232026 Closing the loop: Improving quality of screening, identification, referral and outcomes related to developmental screening through a multi-directional collaboration

Wednesday, November 10, 2010 : 9:20 AM - 9:35 AM

Ayelet Talmi, PhD , Departments of Psychiatry and Pediatrics, University of Colorado Denver, Aurora, CO
Eileen Auer Bennett, Assuring Better Child Health & Development (ABCD)State Coordinator , State Office, Assuring Better Child Health & Development (ABCD), Centennial, CO
Breanne Griffin, BA , Institute for Health Research, Kaiser Permanente Colorado, Denver, CO
Sharla Fellers, Child Development Specialist , Pediatrics, Kaiser Permanente Colorado, Westminster, CO
Background :Assuring Better Child Development (ABCD) is a statewide program to facilitate the consistent developmental screening, identification, and referral of children in the pediatric primary care setting using the Ages and Stages Questionnaire (ASQ). ABCD initiated collaboration among three health organizations when all identified numerous and similar system and practice-level gaps and barriers. The collaborative has been actively developing a shared, consistent, and comprehensive methodology to gather data and report outcomes. Methods: Quality improvement (QI) efforts were implemented across the organizations: a community safety-net organization, a large managed care organization (MCO), and a children's hospital. Systems data included information about screening, eligibility, and types of services received. Manual record reviews, electronic data pulls, and phone follow-ups were used to gather the information. At the children's hospital, electronic medical record data resulted in a comprehensive database including all children who were eligible for developmental screening beginning in January, 2009. The dataset currently contains over 3,500 cases. At the community safety net organization, 108 charts were reviewed to determine status of children following abnormal ASQ score. Results: Prior to the ABCD program, data on developmental screening, identification, and referral were not tracked. QI efforts at all 3 organizations identified significant gaps in the communication of information about referral results from the community referral agencies back to the providers. As a result, the children's hospital implemented a question set in the electronic record resulting in tracking 70% of developmental screens and a phone follow-up protocol for families with abnormal screening results, effectively “closing the loop” at this organization. The safety net organization was able to “close the loop” through extensive manual chart review and follow-up with families and the community agencies in 91 cases. The MCO adapted processes of tracking and follow-up from the community safety net organization and the children's hospital for pilot testing. Conclusions: Ongoing statewide efforts to implement developmental screening, identification, and referral in pediatric primary care settings identified numerous system and practice-level gaps and barriers including: review and documentation of screening results, family understanding of referral process and services, lack of follow-up post-referral, lack of communication between early intervention programs and providers, and challenges tracking and managing data. Using implementation science and data from quality improvement efforts, collaborations among the 3 institutions and the state program have facilitated bidirectional translation of ideas. This collaboration has resulted in alignment of data collection efforts and outcomes evaluation.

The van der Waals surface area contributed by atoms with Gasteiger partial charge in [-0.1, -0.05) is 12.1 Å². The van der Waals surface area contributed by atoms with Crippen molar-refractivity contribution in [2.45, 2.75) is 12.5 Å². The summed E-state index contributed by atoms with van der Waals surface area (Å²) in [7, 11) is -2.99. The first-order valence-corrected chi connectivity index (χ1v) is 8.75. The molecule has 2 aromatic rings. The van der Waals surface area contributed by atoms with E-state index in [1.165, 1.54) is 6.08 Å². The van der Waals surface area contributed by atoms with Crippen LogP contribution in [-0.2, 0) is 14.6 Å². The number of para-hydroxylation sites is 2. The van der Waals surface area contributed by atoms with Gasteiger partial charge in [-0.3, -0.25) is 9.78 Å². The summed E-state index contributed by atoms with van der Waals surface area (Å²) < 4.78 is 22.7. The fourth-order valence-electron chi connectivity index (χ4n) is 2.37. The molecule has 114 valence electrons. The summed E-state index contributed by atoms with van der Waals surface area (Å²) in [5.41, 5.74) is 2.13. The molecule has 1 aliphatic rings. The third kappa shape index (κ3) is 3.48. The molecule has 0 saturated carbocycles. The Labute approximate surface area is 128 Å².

Learning Areas:
Conduct evaluation related to programs, research, and other areas of practice
Implementation of health education strategies, interventions and programs
Planning of health education strategies, interventions, and programs

Learning Objectives:
Formulate how multiple institutions form collaboratives in response to shared issues.

Keywords: Pediatrics, Quality Improvement

Presenting author's disclosure statement:

Qualified on the content I am responsible for because: I am qualified to be a presenter on the content that I am responsible for because I am the Clinical Director and Principal Investigator directing services and evaluation efforts for Proyect CLIMB. I am also a State Team member of Assuring Better Child Health and Development (ABCD) and a member of several state and system task forces, workgroups, and initiatives engaged in work around comprehensive services for young children and their families.
Any relevant financial relationships? No

I agree to comply with the American Public Health Association Conflict of Interest and Commercial Support Guidelines, and to disclose to the participants any off-label or experimental uses of a commercial product or service discussed in my presentation.